Human parechoviruses--biology and clinical significance

Rev Med Virol. Jan-Feb 2000;10(1):57-69. doi: 10.1002/(sici)1099-1654(200001/02)10:1<57::aid-rmv266>3.0.co;2-h.

Abstract

A new genus of the family Picornaviridae, Parechovirus, has recently been recognised on the basis of distinctive biological and molecular properties. In particular: parechoviruses exhibit characteristic effects on the host cell; cleavage of the capsid protein VP0, required for maturation of the virus particle in most other picornaviruses, does not occur; there is a unique extension, which is highly basic in character, to the N-terminus of the capsid protein VP3; and the 2A protein, in common with those of only two other known picornaviruses, is a homologue of a family of cellular proteins involved in the control of cell proliferation. The type member of the Parechovirus genus is a frequent human pathogen, formerly known as echovirus 22, which has been renamed human parechovirus 1. The genus also includes the closely related virus, human parechovirus 2 (formerly echovirus 23). Human parechoviruses generally cause mild, gastrointestinal or respiratory illness, but more serious consequences of infection, such as myocarditis and encephalitis have been reported. Most infections occur in young children. Ljungan virus, a newly identified virus of rodents, shares a number of molecular features with the human parechoviruses, raising important questions about the evolution of parechoviruses and their introduction into the human population.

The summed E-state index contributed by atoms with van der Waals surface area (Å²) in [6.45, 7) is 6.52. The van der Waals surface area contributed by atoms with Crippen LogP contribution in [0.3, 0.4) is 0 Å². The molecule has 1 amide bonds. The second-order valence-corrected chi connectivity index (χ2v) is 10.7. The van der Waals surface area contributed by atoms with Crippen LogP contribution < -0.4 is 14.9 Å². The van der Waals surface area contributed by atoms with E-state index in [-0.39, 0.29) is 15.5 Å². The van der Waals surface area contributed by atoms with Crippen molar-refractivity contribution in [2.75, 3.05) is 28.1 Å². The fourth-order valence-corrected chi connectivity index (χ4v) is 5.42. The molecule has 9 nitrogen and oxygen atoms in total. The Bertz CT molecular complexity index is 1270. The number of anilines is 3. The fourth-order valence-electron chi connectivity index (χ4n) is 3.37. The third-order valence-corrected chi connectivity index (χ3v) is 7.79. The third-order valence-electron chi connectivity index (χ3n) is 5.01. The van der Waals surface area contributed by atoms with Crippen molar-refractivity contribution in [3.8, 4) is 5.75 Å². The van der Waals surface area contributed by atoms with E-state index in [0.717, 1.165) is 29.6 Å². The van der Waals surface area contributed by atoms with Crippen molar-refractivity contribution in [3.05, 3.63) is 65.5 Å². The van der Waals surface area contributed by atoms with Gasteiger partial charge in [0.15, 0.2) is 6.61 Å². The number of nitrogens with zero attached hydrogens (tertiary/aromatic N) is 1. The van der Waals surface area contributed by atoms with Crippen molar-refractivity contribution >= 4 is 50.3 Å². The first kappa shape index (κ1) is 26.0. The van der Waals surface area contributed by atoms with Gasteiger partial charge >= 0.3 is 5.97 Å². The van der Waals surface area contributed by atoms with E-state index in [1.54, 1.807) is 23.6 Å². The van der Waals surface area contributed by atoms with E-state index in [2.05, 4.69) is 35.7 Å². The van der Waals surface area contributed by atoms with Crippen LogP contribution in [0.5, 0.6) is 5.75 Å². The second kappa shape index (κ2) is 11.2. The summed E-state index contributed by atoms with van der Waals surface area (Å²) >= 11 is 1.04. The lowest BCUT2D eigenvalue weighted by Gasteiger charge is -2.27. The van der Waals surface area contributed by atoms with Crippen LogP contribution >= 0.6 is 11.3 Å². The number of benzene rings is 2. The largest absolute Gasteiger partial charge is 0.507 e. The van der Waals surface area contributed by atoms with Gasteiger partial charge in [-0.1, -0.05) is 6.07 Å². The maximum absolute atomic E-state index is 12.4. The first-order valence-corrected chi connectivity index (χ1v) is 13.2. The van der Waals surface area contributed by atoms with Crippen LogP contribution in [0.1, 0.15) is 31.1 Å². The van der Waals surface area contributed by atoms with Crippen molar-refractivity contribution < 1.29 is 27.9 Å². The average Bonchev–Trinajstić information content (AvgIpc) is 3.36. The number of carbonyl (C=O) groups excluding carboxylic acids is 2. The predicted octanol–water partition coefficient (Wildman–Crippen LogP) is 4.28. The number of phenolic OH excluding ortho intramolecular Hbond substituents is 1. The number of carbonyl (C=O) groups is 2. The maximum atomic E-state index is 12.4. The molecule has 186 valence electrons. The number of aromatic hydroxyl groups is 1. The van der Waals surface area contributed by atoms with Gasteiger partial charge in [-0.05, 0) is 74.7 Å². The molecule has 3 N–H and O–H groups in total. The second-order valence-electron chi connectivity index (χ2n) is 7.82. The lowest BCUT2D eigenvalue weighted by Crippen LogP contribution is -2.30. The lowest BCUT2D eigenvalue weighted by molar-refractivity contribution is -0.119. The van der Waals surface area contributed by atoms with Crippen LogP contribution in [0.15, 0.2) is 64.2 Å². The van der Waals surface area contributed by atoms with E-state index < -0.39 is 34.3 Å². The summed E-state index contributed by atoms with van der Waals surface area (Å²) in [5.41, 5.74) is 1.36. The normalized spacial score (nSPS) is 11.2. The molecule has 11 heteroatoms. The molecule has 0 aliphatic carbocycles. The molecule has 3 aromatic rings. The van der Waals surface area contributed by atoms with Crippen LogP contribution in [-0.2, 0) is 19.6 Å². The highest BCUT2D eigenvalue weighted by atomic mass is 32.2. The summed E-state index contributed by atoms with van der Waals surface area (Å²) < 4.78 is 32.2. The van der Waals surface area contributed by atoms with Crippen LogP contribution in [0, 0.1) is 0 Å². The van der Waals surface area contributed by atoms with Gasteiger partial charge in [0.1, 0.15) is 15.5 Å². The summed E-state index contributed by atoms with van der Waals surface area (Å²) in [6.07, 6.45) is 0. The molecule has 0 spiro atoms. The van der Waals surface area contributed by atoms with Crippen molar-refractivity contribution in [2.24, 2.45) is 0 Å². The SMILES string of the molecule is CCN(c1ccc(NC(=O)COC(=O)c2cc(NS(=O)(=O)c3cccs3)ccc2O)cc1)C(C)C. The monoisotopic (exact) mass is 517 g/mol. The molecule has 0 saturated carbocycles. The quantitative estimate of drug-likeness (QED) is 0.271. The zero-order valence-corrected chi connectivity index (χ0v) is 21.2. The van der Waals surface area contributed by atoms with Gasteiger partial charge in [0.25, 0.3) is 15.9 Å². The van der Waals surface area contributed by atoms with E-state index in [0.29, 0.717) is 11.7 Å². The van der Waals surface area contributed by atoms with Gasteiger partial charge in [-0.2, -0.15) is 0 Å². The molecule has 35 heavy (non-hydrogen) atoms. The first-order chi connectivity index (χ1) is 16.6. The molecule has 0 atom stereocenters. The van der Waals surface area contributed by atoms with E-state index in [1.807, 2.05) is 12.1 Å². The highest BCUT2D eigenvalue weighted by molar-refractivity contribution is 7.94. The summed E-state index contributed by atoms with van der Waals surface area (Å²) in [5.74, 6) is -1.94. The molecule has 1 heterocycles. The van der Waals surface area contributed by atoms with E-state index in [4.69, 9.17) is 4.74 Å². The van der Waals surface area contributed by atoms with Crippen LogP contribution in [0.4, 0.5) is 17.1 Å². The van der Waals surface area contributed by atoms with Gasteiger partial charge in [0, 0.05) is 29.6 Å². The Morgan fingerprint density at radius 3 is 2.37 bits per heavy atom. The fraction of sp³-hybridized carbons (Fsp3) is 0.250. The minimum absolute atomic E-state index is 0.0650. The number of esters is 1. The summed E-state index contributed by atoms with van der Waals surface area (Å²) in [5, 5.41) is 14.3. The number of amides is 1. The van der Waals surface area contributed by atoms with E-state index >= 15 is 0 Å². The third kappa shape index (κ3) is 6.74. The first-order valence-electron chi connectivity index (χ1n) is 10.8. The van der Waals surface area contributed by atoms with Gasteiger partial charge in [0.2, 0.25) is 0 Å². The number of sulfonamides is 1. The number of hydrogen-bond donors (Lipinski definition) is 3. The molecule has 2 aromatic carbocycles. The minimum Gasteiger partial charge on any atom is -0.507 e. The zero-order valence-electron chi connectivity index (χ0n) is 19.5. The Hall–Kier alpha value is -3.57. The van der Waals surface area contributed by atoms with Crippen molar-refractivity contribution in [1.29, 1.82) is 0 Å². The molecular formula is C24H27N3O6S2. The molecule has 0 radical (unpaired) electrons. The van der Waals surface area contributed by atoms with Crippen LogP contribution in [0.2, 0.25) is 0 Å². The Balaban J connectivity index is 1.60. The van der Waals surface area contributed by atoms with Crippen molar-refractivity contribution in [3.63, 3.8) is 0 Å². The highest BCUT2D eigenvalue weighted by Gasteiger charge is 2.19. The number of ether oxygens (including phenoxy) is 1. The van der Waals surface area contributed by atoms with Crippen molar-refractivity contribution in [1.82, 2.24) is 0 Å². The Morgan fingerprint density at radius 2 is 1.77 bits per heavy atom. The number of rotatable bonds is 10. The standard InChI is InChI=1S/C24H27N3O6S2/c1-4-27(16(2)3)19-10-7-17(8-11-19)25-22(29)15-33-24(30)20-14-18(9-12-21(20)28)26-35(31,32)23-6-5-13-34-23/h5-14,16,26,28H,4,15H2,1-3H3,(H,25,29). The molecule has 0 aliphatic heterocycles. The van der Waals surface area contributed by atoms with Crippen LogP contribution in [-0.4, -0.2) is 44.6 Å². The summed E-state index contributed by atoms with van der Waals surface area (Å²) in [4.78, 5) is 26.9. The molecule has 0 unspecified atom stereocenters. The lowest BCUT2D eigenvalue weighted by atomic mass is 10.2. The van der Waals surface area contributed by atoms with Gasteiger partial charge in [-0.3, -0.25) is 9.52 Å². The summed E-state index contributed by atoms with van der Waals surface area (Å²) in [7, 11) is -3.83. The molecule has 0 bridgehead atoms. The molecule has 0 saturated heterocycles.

Publication types

  • Research Support, Non-U.S. Gov't
  • Review

MeSH terms

  • Animals
  • Antigens, Viral / immunology
  • Child
  • Genome, Viral
  • Humans
  • Picornaviridae / genetics*
  • Picornaviridae / immunology
  • Picornaviridae / physiology*
  • Picornaviridae Infections* / diagnosis
  • Picornaviridae Infections* / epidemiology
  • Picornaviridae Infections* / virology
  • Viral Nonstructural Proteins / physiology
  • Virus Replication

Substances

  • Antigens, Viral
  • Viral Nonstructural Proteins